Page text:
Auntie Thelma's Crustless Shoo Fly Pie


On the first anniversary of losing my dad, I wanted to have a grateful celebration, rather than a sad remembrance. I made my family shoo fly pie. (I also wrote a larger piece about him called The Turtle.)

Growing up, my sister and I would tease our dad a bit about some of his food favorites, most rooted in Pennsylvania Dutch (German farm folk from Pennsylvania) tradition. Some, not the healthiest of choices. But, I have to agree with him on shoo fly pie. And, try as I have to change, it is a recipe that works best with corn syrup. The taste of this pie is totally different at first, but strangely satisfying. Dad loved a good-sized slice with a glass of whole milk, super cold, right out of the “ice box”. I really can still picture having some with him on his front porch, joking about the pie being the perfect cure for fres krankit.

Fres Krankit is short for Fressen Krankheit, the disease of eating or gluttony. I like to think about it a little differently, and less negatively. We’ve all had those days where most things taste really good, but there is still a lingering craving that is difficult to satisfy. To me, that craving is fres krankit.



Makes one 9-inch pie

Crumb Mixture
2 ½ cups all-purpose flour
1 cup granulated sugar
1 ½ teaspoons ground cinnamon
½ teaspoon kosher salt
8 tablespoons (1 stick) unsalted butter, cut into small cubes and cold

¾ cup combined black strap molasses and dark corn syrup (1/4 cup plus 2 tablespoons each, see method below)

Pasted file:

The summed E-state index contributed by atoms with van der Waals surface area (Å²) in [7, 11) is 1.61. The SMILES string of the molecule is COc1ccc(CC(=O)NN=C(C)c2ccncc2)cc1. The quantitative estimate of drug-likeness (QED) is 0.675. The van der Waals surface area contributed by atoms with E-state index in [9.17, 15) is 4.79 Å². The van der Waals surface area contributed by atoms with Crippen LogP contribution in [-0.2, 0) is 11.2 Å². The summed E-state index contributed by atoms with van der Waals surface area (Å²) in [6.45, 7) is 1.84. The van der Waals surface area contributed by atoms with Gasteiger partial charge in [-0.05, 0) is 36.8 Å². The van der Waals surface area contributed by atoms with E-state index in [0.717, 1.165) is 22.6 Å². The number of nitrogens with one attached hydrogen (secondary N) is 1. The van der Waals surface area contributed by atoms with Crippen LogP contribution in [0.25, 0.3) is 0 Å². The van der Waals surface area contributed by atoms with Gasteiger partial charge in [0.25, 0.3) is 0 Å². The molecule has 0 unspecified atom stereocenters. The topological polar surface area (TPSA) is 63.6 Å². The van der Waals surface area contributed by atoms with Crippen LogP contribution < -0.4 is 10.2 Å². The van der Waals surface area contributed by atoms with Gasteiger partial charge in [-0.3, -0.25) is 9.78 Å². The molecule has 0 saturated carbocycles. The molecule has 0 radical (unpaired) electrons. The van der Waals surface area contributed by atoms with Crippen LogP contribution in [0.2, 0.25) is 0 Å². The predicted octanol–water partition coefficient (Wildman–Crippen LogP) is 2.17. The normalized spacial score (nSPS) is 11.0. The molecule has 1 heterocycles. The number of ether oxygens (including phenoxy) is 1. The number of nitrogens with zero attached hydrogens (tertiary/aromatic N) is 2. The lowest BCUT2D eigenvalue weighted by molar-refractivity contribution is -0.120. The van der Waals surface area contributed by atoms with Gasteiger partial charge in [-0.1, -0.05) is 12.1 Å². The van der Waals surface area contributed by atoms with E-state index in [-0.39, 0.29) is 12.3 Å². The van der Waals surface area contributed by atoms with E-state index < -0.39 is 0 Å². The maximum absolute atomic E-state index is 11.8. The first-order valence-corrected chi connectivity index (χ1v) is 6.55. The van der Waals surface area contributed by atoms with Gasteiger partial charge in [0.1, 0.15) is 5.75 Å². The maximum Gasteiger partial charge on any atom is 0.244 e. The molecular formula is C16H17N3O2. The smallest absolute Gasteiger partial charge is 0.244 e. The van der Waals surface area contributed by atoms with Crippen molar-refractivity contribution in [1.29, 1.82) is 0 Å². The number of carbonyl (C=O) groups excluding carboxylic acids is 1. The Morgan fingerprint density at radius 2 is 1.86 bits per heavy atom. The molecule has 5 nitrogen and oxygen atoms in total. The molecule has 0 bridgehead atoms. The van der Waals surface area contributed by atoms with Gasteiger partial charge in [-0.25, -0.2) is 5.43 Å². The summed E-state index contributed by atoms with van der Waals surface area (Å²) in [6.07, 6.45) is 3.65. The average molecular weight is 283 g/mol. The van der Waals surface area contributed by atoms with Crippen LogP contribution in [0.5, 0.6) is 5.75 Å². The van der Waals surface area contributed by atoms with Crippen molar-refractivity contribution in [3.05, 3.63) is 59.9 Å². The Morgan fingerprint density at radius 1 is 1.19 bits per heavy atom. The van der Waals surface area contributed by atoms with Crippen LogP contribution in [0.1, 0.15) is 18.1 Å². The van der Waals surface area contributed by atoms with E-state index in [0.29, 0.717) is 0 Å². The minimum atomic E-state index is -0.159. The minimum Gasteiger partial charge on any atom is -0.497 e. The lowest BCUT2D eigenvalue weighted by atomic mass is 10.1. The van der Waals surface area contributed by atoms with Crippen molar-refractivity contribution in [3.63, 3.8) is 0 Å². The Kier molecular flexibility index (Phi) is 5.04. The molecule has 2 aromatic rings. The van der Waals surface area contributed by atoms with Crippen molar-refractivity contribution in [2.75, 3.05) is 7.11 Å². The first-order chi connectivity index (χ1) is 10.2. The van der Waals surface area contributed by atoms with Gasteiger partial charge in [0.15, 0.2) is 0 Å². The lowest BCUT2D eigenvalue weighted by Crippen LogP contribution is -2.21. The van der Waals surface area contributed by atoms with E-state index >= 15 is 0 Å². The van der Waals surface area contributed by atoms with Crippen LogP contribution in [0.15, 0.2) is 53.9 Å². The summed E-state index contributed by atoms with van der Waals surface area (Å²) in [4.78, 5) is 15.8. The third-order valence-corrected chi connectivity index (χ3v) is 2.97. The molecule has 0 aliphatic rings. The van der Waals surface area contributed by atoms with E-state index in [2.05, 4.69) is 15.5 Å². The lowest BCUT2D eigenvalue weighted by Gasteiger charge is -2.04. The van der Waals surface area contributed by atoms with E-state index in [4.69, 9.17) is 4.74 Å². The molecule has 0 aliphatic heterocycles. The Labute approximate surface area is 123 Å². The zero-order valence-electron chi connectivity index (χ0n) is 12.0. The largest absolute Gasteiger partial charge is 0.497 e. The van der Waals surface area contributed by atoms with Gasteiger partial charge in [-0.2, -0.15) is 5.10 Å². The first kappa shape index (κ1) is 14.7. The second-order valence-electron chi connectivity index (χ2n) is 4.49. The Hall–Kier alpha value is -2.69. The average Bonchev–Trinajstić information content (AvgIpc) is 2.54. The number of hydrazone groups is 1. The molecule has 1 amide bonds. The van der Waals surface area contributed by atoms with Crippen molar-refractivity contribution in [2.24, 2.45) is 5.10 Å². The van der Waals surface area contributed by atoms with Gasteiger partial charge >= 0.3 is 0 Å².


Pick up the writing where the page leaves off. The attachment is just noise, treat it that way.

¾ cup boiling water
½ teaspoon baking soda


Position the oven rack in the center and preheat to 375˚F.

Combine the flour, sugar, cinnamon, and salt in a mixing bowl. Add the butter and toss to coat. Break up the butter with your fingertips until evenly incorporated.

Line the bottom and sides of a 9-inch traditional (not deep-dish) pie plate with about two-thirds of the crumb mixture. It will look like a lot, but a portion of the filling will soak in to it.

Pour the molasses and corn syrup into a large liquid measuring cup at the same time. (I am a big fan of Oxo and the cups with the measurement markings on the inside and out.) Try to get an even pour on each. The corn syrup will run a little faster, but a little more or less of one, won’t matter.) 

Pour the boiling water into the measuring cup. Mix with a fork or small whisk to dissolve the molasses-syrup mixture. Sprinkle in the baking soda and mix again.

Pour the hot filling into the crumb lined pan. Sprinkle the top with the remaining crumbs covering all of the filling.

Carefully put in the oven and bake until the filling is completely set, with just a tiny jiggle, about 40 minutes.

Transfer to a cooling rack and let cool completely. The top will crack during baking and cooling.

The pie will be soft if eaten at room temperature. Refrigerate for a firmer consistency.